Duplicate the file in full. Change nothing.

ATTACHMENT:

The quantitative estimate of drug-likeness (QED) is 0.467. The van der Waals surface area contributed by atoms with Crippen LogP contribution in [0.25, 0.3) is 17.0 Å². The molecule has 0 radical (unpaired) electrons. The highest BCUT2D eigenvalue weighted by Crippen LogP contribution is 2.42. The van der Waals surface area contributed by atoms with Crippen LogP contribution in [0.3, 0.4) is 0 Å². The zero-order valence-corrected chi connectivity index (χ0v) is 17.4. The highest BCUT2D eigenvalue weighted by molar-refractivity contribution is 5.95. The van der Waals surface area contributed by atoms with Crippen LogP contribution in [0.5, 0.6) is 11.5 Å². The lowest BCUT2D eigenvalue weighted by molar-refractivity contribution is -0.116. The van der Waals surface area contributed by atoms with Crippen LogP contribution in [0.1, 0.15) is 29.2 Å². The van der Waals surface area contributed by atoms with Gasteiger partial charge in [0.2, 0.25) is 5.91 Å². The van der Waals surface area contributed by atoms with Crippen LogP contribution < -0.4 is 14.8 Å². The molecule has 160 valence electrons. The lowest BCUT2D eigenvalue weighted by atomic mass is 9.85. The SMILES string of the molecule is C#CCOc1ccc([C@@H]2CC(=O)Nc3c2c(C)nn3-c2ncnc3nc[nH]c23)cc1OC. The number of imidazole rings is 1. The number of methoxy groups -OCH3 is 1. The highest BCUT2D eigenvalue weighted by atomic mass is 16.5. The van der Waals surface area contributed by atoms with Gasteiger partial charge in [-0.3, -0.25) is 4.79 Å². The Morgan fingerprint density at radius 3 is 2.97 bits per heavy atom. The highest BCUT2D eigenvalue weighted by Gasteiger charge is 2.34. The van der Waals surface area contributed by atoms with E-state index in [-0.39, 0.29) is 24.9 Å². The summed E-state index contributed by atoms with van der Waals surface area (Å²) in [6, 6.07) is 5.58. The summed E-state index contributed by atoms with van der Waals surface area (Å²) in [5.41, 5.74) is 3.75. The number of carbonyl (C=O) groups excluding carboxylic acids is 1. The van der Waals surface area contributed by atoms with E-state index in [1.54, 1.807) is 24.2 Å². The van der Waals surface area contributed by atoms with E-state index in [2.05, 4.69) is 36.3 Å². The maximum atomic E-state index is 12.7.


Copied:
The quantitative estimate of drug-likeness (QED) is 0.467. The van der Waals surface area contributed by atoms with Crippen LogP contribution in [0.25, 0.3) is 17.0 Å². The molecule has 0 radical (unpaired) electrons. The highest BCUT2D eigenvalue weighted by Crippen LogP contribution is 2.42. The van der Waals surface area contributed by atoms with Crippen LogP contribution in [0.3, 0.4) is 0 Å². The zero-order valence-corrected chi connectivity index (χ0v) is 17.4. The highest BCUT2D eigenvalue weighted by molar-refractivity contribution is 5.95. The van der Waals surface area contributed by atoms with Crippen LogP contribution in [0.5, 0.6) is 11.5 Å². The lowest BCUT2D eigenvalue weighted by molar-refractivity contribution is -0.116. The van der Waals surface area contributed by atoms with Crippen LogP contribution in [0.1, 0.15) is 29.2 Å². The van der Waals surface area contributed by atoms with Gasteiger partial charge in [0.2, 0.25) is 5.91 Å². The van der Waals surface area contributed by atoms with Crippen LogP contribution < -0.4 is 14.8 Å². The molecule has 160 valence electrons. The lowest BCUT2D eigenvalue weighted by atomic mass is 9.85. The SMILES string of the molecule is C#CCOc1ccc([C@@H]2CC(=O)Nc3c2c(C)nn3-c2ncnc3nc[nH]c23)cc1OC. The number of imidazole rings is 1. The number of methoxy groups -OCH3 is 1. The highest BCUT2D eigenvalue weighted by atomic mass is 16.5. The van der Waals surface area contributed by atoms with Gasteiger partial charge in [-0.3, -0.25) is 4.79 Å². The Morgan fingerprint density at radius 3 is 2.97 bits per heavy atom. The highest BCUT2D eigenvalue weighted by Gasteiger charge is 2.34. The van der Waals surface area contributed by atoms with E-state index in [-0.39, 0.29) is 24.9 Å². The summed E-state index contributed by atoms with van der Waals surface area (Å²) in [6, 6.07) is 5.58. The summed E-state index contributed by atoms with van der Waals surface area (Å²) in [5.41, 5.74) is 3.75. The number of carbonyl (C=O) groups excluding carboxylic acids is 1. The van der Waals surface area contributed by atoms with E-state index in [1.54, 1.807) is 24.2 Å². The van der Waals surface area contributed by atoms with E-state index in [2.05, 4.69) is 36.3 Å². The maximum atomic E-state index is 12.7.